AT the end of the First World War, Joseph Jackson Middleton and his wife, Mary, began forging a new life in peacetime by taking on a corner shop in the terraces that used to be where the police and fire stations are today in Darlington.

Their shop, which featured in a photographic exhibition held recently in the town’s library, was on the corner of Park Place and Swan Street.

The shop therefore has a part in one of the saddest, and strangest, stories in the 175-year history of the nearby South Park.

The Northern Echo:

Mr Middleton, who also worked as a chimneysweep, is believed to have served in the war, and was never the same afterwards, complaining of headaches.

On October 25, 1934, he left Mary and their four children at their home in the shop, and disappeared.

A month later, “a Darlington woman who claims spiritualistic powers” approached the family, and said “she had received a message from him that his body was lodged against a pillar of a bridge by South Park”.

The Echo’s sister paper, the Northern Despatch, said the spiritualistic woman had successfully found other drowned people via messages from beyond the grave.

So the council and the police immediately investigated around the Parkside bridge over the River Skerne, and they dragged the large boating lake that used to be opposite Blackwell Grange.

The Northern Echo:

Nothing was found.

A week later, at the beginning of December, Mr R Brotton, a water diviner from Richmond, arrived in the park.

“He affirmed that the body was not in the river or the boating lake,” reported The Northern Echo, “but the twig he used indicated that it was somewhere in the direction of the ornamental lake.”

Mr Brotton said that dragging the lake would not be successful because the body was in the mud at the bottom.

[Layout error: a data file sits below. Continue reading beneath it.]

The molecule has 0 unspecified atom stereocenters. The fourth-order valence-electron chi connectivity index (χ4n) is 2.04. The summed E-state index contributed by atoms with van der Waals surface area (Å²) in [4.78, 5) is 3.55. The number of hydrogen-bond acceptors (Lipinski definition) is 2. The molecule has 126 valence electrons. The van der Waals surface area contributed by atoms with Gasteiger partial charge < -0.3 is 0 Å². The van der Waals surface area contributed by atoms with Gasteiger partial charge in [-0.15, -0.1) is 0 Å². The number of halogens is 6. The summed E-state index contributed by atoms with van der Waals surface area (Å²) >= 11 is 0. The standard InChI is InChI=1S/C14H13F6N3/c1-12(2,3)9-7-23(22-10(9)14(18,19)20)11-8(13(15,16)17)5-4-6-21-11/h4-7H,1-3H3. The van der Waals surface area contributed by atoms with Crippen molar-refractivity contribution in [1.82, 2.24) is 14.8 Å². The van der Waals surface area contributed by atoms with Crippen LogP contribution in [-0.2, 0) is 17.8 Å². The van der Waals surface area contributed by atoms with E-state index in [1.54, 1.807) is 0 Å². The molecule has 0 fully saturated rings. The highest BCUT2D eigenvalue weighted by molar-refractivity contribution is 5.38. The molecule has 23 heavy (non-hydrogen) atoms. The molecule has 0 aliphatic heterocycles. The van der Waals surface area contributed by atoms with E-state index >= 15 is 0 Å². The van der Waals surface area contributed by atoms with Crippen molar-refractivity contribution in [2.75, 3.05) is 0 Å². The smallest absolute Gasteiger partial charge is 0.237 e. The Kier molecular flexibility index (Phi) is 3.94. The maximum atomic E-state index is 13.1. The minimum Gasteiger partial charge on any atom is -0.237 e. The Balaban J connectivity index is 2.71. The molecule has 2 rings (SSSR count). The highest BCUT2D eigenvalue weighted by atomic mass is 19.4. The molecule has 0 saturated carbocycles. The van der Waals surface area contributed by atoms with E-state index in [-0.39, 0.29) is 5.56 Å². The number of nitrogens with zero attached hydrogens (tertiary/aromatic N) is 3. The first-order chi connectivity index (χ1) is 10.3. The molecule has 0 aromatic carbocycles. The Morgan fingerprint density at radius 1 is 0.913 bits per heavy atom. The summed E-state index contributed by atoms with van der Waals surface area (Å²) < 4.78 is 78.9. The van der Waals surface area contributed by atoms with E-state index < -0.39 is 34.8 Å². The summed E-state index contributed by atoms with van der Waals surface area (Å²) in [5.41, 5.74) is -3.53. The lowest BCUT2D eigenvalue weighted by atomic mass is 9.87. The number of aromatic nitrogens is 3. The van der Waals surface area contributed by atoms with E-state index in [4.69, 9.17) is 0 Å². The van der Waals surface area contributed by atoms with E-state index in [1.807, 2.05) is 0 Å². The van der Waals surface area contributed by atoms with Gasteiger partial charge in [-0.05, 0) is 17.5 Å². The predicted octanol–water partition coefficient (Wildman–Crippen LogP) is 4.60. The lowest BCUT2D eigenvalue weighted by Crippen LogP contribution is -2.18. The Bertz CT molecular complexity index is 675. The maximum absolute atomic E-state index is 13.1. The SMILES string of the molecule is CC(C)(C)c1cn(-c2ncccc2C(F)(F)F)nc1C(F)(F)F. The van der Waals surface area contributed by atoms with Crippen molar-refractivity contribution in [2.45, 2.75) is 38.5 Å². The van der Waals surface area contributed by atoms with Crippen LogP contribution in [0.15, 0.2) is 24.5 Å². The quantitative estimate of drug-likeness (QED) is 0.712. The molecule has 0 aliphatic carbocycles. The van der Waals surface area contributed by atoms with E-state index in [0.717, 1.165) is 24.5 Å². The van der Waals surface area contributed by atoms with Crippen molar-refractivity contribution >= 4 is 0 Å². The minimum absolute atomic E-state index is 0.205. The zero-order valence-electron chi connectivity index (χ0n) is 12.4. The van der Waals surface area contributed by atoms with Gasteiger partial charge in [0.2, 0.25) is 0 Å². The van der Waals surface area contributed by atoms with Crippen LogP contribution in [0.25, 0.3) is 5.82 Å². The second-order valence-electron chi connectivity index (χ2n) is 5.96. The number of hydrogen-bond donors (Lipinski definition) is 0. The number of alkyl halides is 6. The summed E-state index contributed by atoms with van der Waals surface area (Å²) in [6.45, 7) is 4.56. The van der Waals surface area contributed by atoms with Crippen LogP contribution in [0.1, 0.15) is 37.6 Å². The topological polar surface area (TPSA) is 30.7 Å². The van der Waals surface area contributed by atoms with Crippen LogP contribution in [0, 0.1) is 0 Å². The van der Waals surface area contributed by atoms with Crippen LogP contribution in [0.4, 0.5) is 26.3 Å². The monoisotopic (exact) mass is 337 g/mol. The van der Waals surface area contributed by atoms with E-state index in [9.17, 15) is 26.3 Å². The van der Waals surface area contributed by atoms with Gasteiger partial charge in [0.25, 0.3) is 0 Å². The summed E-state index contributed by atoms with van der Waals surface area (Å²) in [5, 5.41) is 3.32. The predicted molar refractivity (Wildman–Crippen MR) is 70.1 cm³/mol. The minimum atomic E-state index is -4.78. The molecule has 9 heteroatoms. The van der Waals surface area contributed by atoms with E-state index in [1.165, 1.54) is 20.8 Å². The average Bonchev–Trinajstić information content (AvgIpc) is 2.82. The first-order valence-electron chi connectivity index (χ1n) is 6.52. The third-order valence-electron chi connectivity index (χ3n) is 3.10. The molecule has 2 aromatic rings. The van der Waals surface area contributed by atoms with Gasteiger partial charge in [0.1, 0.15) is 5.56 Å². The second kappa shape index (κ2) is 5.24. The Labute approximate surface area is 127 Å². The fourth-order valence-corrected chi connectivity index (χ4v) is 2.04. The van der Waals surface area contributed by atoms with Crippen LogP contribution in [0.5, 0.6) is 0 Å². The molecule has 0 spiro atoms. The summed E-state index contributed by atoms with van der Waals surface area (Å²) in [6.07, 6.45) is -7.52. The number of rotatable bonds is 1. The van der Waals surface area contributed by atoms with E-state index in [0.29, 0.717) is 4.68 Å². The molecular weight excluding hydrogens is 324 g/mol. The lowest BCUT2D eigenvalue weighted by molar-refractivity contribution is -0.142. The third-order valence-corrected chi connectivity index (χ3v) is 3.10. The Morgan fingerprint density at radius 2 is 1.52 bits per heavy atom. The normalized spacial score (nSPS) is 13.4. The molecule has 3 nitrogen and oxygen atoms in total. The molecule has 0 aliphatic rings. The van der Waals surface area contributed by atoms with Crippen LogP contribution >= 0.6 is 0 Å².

So, because of evidence from a twitchy twig, the lake was drained.

The lake had been dug in 1880, and this was probably the first time it had ever been drained – the Victorians had constructed a metal sluice gate so that the water could run out into the Skerne. The only other times the lake has been drained were 1950 and 2005.

“The ornamental lake in South Park was drained yesterday, “ reported the Echo on November 4, 1934. “There was no sign of a body among the weeds and slime.”

The Northern Echo:

The lake was refilled. A week later, following heavy rainfall, a body was discovered tangled in overhanging branches at Bowe Hole, on the River Tees at Newsham, near Yarm. A fishing licence in a pocket showed it to be that of Mr Middleton.

At the inquest the following day, Mr Middleton’s brother-in-law said: “I only know that ever since the end of the war he has been a different man physically and during the latter end he had been mentally depressed and had severe pain in the head.”

The coroner returned a verdict of “found drowned”

Of course, the discovery of the body in the Tees does mean that the woman “who claims spiritualistic powers” could have been correct when she saw it lodged against a bridge on the Skerne as the Skerne flows into the Tees at Hurworth Place.

The man with the twig, though, was probably barking up the wrong tree.

After Mr Middleton’s death, the corner shop in Swan Street was run by his wife, Mary, and one of their daughters, Eveline. Like many such shops, it made its own soft drinks, notably sarsaparilla.

Sarsaparilla was a kind of root beer, popular with cowboys who believed it had healthy side effects: it cured joint problems, skin conditions and syphilis (useful for cowboys), and it purified the blood. It was popular among the temperance community as an alternative alcoholic beer.

It would arrive in the corner shop in a dry powered form – a mixture of boiled South American roots and bark coupled with herbs and spices. The shopkeeper would add sugar, yeast and water, and get a tasty soft drink.

Middleton’s shop lasted until the whole area was compulsorily purchased in the early 1960s ahead of clearance for the construction of the inner ring road.

l We are grateful to Eveline and Gordon Middleton and to Michael Franks for their help.